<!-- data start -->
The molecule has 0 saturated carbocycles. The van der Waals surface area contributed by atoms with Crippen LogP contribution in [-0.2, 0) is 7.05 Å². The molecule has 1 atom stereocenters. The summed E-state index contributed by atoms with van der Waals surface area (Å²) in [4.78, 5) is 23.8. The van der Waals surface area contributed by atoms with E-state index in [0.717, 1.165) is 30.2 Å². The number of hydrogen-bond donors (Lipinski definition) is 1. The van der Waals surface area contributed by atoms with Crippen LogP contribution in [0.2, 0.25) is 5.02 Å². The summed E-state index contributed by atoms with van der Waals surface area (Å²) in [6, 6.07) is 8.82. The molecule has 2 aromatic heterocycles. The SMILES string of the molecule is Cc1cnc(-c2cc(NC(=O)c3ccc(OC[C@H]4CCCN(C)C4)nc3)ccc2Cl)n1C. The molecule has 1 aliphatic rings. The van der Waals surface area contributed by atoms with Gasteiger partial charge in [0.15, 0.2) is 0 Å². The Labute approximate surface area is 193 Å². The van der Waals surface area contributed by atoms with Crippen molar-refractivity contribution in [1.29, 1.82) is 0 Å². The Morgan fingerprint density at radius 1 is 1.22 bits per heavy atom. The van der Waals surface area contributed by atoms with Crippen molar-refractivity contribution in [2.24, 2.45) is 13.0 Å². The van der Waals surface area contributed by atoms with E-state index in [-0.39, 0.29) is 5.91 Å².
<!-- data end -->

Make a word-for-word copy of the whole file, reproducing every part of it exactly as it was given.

The molecule has 0 saturated carbocycles. The van der Waals surface area contributed by atoms with Crippen LogP contribution in [-0.2, 0) is 7.05 Å². The molecule has 1 atom stereocenters. The summed E-state index contributed by atoms with van der Waals surface area (Å²) in [4.78, 5) is 23.8. The van der Waals surface area contributed by atoms with E-state index in [0.717, 1.165) is 30.2 Å². The number of hydrogen-bond donors (Lipinski definition) is 1. The van der Waals surface area contributed by atoms with Crippen LogP contribution in [0.2, 0.25) is 5.02 Å². The summed E-state index contributed by atoms with van der Waals surface area (Å²) in [6, 6.07) is 8.82. The molecule has 2 aromatic heterocycles. The SMILES string of the molecule is Cc1cnc(-c2cc(NC(=O)c3ccc(OC[C@H]4CCCN(C)C4)nc3)ccc2Cl)n1C. The molecule has 1 aliphatic rings. The van der Waals surface area contributed by atoms with Gasteiger partial charge in [0.15, 0.2) is 0 Å². The Labute approximate surface area is 193 Å². The van der Waals surface area contributed by atoms with Crippen molar-refractivity contribution in [1.29, 1.82) is 0 Å². The Morgan fingerprint density at radius 1 is 1.22 bits per heavy atom. The van der Waals surface area contributed by atoms with Crippen molar-refractivity contribution in [2.24, 2.45) is 13.0 Å². The van der Waals surface area contributed by atoms with E-state index in [-0.39, 0.29) is 5.91 Å².